In order to reduce articulated connections, it is desirable to utilize a piston rod which is fixed relative to the associated piston, and at the same time it is desirable to provide for appropriate guidance of the inner end of the piston rod, even though it is fixed to the piston, so that there will be no tendency to tilt the piston in the cylinder.

SUMMARY OF THE INVENTION The present invention relates to an improved rotary piston engine including a crankcase rotatable with an output shaft, combustion cylinders extending in opposite directions from the crankcase transverse to the axis of rotation, pistons within the cylinders each including a rigidly attached piston rod, a stationary reaction means, and bearing means connecting the piston rods to the reaction means to cause rotation of the crankcase by actuation of the pistons.

The combustion cylinders include inner and outer end walls, and the piston rods are mounted in bearings on the inner cylinder end walls.

The bearing means connecting the piston rods to the stationary reaction means includes a bearing track in the crankcase transverse to the axis of the cylinders and transverse to the axis of rotation. The bearing track is secured to the inner ends of the piston connecting rods and a cam wheel within the track cooperates with the stationary reaction means.

Preferably, the stationary reaction means comprises a pin eccentric to the axis of crankcase rotation and extending transversely into the bearing track through a longitudinal slot therein.

in order'to provide for internal combustion in the cylinders, intake valving is provided on the inner cylinder end wall for admitting fuel, exhaust valving is provided on the outer cylinder end wall for venting exhaust gases, and a passage in the cylinder side wall connects opposite sides of the piston at the inner end of the piston stroke. Fuel in the combustion cylinders is ignited by a spark plug in an ignition circuit revolving with the cylinder and periodically responsive to a stationary magnet adjacent the path of rotation.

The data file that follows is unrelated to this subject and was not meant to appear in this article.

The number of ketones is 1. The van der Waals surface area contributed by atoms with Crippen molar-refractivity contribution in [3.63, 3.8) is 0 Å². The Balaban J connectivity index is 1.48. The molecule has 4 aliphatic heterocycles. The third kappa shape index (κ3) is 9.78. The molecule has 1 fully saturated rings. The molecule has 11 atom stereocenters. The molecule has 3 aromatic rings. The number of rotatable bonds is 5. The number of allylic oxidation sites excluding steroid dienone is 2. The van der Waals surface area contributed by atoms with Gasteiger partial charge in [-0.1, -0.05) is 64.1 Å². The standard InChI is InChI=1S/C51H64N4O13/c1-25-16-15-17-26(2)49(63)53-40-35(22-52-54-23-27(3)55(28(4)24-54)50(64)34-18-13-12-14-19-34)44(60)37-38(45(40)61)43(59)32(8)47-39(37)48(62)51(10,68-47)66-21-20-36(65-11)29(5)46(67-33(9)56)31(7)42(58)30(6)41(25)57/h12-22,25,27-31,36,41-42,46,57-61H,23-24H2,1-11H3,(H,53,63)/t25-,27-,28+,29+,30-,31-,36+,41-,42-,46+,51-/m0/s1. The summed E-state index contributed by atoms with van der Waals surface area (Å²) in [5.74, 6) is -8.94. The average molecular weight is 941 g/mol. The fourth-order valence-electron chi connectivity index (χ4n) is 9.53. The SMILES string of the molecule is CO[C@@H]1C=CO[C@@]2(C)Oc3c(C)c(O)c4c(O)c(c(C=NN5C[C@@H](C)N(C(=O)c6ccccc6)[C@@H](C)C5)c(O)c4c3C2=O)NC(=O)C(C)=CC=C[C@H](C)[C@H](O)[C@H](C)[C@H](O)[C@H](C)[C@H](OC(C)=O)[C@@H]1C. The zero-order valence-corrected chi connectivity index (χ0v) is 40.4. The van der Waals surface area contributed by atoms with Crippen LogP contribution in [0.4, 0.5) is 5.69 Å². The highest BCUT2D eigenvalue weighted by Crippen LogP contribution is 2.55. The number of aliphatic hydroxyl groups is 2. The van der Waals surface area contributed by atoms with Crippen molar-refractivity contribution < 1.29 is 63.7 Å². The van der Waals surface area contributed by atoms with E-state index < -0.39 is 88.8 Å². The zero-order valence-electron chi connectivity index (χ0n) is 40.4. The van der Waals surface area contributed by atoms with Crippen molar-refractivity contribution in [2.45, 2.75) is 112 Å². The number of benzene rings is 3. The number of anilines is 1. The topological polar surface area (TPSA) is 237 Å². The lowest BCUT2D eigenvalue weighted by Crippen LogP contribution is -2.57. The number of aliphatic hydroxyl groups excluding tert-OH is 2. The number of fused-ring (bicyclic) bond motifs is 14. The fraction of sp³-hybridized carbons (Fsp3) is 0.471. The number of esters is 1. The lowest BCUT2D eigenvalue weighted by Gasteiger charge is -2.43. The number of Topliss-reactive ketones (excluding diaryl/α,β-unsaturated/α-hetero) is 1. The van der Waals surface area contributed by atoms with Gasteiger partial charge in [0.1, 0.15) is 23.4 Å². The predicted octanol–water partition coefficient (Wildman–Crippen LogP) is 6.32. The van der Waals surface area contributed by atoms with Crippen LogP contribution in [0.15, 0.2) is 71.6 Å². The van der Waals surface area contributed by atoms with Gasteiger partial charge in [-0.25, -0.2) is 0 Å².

Preferably, fuel is supplied from an annular fuel tank mounted concentrically about the axis of rotation, and a carburetor is mounted in the central space of the fuel tank for supplying a mixture of fuel and air to the intake valving.

In the preferred construction illustrated herein, cooling coils are provided adjacent the path of movement of the cylinders, and the cooling coils contain a refrigerant fluid for absorbing heat from the cylinders. A turbine is driven by evaporated fluid from the cooling coils and returns power to the output shaft. Fluid exhausted from the turbine is condensed in a heat exchange means and returnedto the cooling coils.

As illustrated, a fan is provided on the output shaft for circulating cooling air through the heat exchange means for condensing exhaust fluid from the turbine. Preferably, a cowling is provided for directing the air from the heat exchange means past the cooling coils and the carburetor intake.

In order to start the engine, a starting gear is connected to the output shaft by a one-way clutch for driving the shaft while permitting it to overrun the starting gear. In order to relieve the load of the turbine during starting, the turbine is connected with the output shaft by a one-way clutch.

BRIEF DESCRIPTION OF THE DRAWINGS of FIG. 1, illustrating a heat exchange means for con densing exhaust fluid from the turbine;

FIG. 5 is a wiring diagram illustrating the ignition means; and

FIG. 6 is a view illustrating the relationship of the ignition coils relative to the stationary magnet during high speed and low speed operation.

DETAILED DESCRIPTION OF PREFERRED EMBODIMENT Referring now to the drawings in more detail, and particularly FIG. 1, a rotary compound engine embodying the principles of the present invention includes a rotary piston internal combustion engine 10, a thermal reactor 12, and a fuel tank M, all arranged in an outer cowling or casing 16. The internal combustion engine 10 is operated by means of fuel supply from the tank 14 through a carburetor 18 to drive an output shaft 20. The thermal reactor 12 provides for circulation of cooling fluid to reduce the heat of the internal combustion engine, and the heat absorbed by the cooling fluid is utilized to add power to the output shaft 20.